So I'll come right out and admit that I recently downloaded my very own copy of Fifty Shades of Grey. Out of a pure literary interest, of course. I had resisted for the longest time. And now I was fully prepared to blast this book to smithereens in my review. I must say I'm willing to stand corrected, at least partially. It's still a terrible plot, but at least it's all grammatically correct.
Most South Africans, especially of the generation slightly older than myself, know Ian Smith very well, the man who unilaterally declared Rhodesia's independence from Britain, served as its prime minister, and oversaw the bloody civil war that eventually led to the first democratic elections and the long reign of Robert Mugabe since then. Read hear about his story.
2010 will be the last year the print version of Britannica in all its 32 volumes was released, meaning from here on out, all progress will only be recorded online. Because it's so much more efficient and user-friendly. There are so many reasons why it makes sense to keep this type of information purely online, and not in print. And yet this news makes me profoundly sad.
We Are All Zimbabweans Now, unlike Mukiwa or When a Crocodile Eats the Sun, is a work of fiction. It's a good story, starting innocently enough with an American graduate student sets off for Zimbabwe in 1982 full of euphoria to write a thesis about Mugabe's new government and his promise of reconciliation. But things become complicated quickly.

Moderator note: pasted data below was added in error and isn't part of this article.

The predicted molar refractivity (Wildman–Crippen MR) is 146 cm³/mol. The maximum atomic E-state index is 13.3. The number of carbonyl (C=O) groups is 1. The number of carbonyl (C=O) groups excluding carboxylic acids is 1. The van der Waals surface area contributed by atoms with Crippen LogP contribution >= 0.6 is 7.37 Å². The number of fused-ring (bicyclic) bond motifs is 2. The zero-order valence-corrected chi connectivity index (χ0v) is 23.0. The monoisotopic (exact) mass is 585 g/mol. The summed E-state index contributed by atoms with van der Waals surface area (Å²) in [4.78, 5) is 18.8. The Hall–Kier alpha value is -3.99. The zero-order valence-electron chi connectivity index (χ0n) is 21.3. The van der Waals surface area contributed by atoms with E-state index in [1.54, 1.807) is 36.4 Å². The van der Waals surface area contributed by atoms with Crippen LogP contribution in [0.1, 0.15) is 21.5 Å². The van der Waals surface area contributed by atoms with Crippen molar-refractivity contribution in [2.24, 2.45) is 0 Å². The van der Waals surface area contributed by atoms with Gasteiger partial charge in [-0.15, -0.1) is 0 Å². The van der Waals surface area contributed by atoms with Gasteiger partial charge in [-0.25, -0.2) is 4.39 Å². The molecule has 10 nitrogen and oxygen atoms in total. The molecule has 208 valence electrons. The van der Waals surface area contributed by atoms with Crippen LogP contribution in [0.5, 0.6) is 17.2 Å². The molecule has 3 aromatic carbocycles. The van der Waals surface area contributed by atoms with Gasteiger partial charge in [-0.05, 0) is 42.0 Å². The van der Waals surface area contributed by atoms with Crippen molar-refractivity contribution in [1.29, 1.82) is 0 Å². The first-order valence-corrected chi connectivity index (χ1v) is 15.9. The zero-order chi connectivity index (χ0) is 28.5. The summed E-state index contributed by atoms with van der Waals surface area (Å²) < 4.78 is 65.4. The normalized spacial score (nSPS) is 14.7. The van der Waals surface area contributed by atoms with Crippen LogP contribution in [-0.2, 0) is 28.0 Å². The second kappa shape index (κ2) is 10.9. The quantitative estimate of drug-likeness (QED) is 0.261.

<Click here to place your order for the Guide to Johannesburg or to download a trial chapter>
When I recently came across the Guide to Johannesburg by Expat-Living.info, my first thought was “wait a minute, that’s what my blog is all about!” I had to find out more, so a few weeks ...
Ever since arriving here, several friends have recommended this book called The Elephant Whisperer, so when I happened upon it at Scoobs the other day, I decided to give it a try. It's really a worthwhile read. Although the title is a bit misleading, because it immediately makes you think of the Horse Whisperer, and it has none of that cheesy chick-flick quality. It's actually a rather serious book.
There was much hope among both blacks and whites for their new country, Zimbabwe, after the end of white minority rule and a bloody civil war in 1980. The Fear chronicles the slow and steady erosion of this hope during Zimbabwe's subsequent decline, leaving only hardship, misery, and, well, fear. It's not an easy book to stomach but a story that needs to be heard.
I finally did it. I finished Nelson Mandela's Long Walk to Freedom. It wasn't a short hop for me either. I'd be lying if I said it was an easy read. I usually fall in love with books readily and am also not typically discouraged by very thick specimen, but this one did test my willpower. The story is fascinating, but the writing itself didn’t captivate me as much as that of other authors.
Twenty Chickens for a Saddle is a charming story of an unconventional childhood in 1990s Botswana. Robyn’s mother is a staunch believer in home schooling, because “a syllabus stifles creativity”, and she cheerily proceeds to impose a rather haphazard schooling regime, as much driven by daily events and the life around them in the bush as any adherence to a formal curriculum.
When a Crocodile Eats the Sun picks up where Mukiwa: A White Boy in Africa, another Peter Godwin book, had left off: Whereas Mukiwa is a memoir of Peter's childhood and coming of age in the Rhodesian armed forces during the early years of the civil war, this second book describes what happened in what was now called Zimbabwe after independence up until the present day.